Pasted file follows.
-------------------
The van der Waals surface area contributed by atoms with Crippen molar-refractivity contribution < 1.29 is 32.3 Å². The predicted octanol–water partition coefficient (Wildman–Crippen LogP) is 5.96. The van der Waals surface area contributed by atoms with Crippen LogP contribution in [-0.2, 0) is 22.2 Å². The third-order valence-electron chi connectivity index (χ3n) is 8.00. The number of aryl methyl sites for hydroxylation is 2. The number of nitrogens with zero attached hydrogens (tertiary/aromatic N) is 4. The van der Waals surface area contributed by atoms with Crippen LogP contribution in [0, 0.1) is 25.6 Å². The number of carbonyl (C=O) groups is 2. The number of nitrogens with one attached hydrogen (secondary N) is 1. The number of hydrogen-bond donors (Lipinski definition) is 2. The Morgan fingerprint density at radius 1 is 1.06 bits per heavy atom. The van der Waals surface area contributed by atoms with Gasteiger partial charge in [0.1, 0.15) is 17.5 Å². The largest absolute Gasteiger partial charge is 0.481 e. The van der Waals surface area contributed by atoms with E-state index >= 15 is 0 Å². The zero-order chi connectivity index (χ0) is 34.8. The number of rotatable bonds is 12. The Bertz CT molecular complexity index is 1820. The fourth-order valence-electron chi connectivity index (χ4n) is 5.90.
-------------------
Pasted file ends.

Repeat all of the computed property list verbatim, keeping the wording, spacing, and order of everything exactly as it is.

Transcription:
The van der Waals surface area contributed by atoms with Crippen molar-refractivity contribution < 1.29 is 32.3 Å². The predicted octanol–water partition coefficient (Wildman–Crippen LogP) is 5.96. The van der Waals surface area contributed by atoms with Crippen LogP contribution in [-0.2, 0) is 22.2 Å². The third-order valence-electron chi connectivity index (χ3n) is 8.00. The number of aryl methyl sites for hydroxylation is 2. The number of nitrogens with zero attached hydrogens (tertiary/aromatic N) is 4. The van der Waals surface area contributed by atoms with Crippen LogP contribution in [0, 0.1) is 25.6 Å². The number of carbonyl (C=O) groups is 2. The number of nitrogens with one attached hydrogen (secondary N) is 1. The number of hydrogen-bond donors (Lipinski definition) is 2. The Morgan fingerprint density at radius 1 is 1.06 bits per heavy atom. The van der Waals surface area contributed by atoms with Gasteiger partial charge in [0.1, 0.15) is 17.5 Å². The largest absolute Gasteiger partial charge is 0.481 e. The van der Waals surface area contributed by atoms with E-state index >= 15 is 0 Å². The zero-order chi connectivity index (χ0) is 34.8. The number of rotatable bonds is 12. The Bertz CT molecular complexity index is 1820. The fourth-order valence-electron chi connectivity index (χ4n) is 5.90.